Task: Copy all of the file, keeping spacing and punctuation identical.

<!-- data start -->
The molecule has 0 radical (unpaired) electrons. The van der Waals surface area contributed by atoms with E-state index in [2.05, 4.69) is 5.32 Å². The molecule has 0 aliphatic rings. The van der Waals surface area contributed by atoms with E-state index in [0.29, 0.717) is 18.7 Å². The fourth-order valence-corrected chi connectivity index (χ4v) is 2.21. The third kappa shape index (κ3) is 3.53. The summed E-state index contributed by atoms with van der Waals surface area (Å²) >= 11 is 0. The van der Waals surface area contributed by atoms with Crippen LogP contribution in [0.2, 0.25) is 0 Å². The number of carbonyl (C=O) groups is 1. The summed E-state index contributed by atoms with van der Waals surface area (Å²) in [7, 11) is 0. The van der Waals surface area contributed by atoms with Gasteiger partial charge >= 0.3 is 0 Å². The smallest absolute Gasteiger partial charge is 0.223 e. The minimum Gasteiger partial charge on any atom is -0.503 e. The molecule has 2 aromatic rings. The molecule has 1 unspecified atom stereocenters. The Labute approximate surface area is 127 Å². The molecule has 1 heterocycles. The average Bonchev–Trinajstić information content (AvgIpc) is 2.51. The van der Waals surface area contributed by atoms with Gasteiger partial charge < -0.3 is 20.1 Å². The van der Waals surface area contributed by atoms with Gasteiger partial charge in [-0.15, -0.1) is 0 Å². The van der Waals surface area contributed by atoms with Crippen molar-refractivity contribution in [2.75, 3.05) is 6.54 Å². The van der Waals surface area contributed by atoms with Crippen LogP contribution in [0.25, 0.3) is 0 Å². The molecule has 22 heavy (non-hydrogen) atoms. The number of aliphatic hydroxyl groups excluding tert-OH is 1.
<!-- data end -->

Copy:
The molecule has 0 radical (unpaired) electrons. The van der Waals surface area contributed by atoms with E-state index in [2.05, 4.69) is 5.32 Å². The molecule has 0 aliphatic rings. The van der Waals surface area contributed by atoms with E-state index in [0.29, 0.717) is 18.7 Å². The fourth-order valence-corrected chi connectivity index (χ4v) is 2.21. The third kappa shape index (κ3) is 3.53. The summed E-state index contributed by atoms with van der Waals surface area (Å²) >= 11 is 0. The van der Waals surface area contributed by atoms with Crippen LogP contribution in [0.2, 0.25) is 0 Å². The number of carbonyl (C=O) groups is 1. The summed E-state index contributed by atoms with van der Waals surface area (Å²) in [7, 11) is 0. The van der Waals surface area contributed by atoms with Gasteiger partial charge >= 0.3 is 0 Å². The smallest absolute Gasteiger partial charge is 0.223 e. The minimum Gasteiger partial charge on any atom is -0.503 e. The molecule has 2 aromatic rings. The molecule has 1 unspecified atom stereocenters. The Labute approximate surface area is 127 Å². The molecule has 1 heterocycles. The average Bonchev–Trinajstić information content (AvgIpc) is 2.51. The van der Waals surface area contributed by atoms with Gasteiger partial charge < -0.3 is 20.1 Å². The van der Waals surface area contributed by atoms with Gasteiger partial charge in [-0.15, -0.1) is 0 Å². The van der Waals surface area contributed by atoms with Crippen molar-refractivity contribution in [2.75, 3.05) is 6.54 Å². The van der Waals surface area contributed by atoms with Crippen LogP contribution in [0.25, 0.3) is 0 Å². The molecule has 22 heavy (non-hydrogen) atoms. The number of aliphatic hydroxyl groups excluding tert-OH is 1.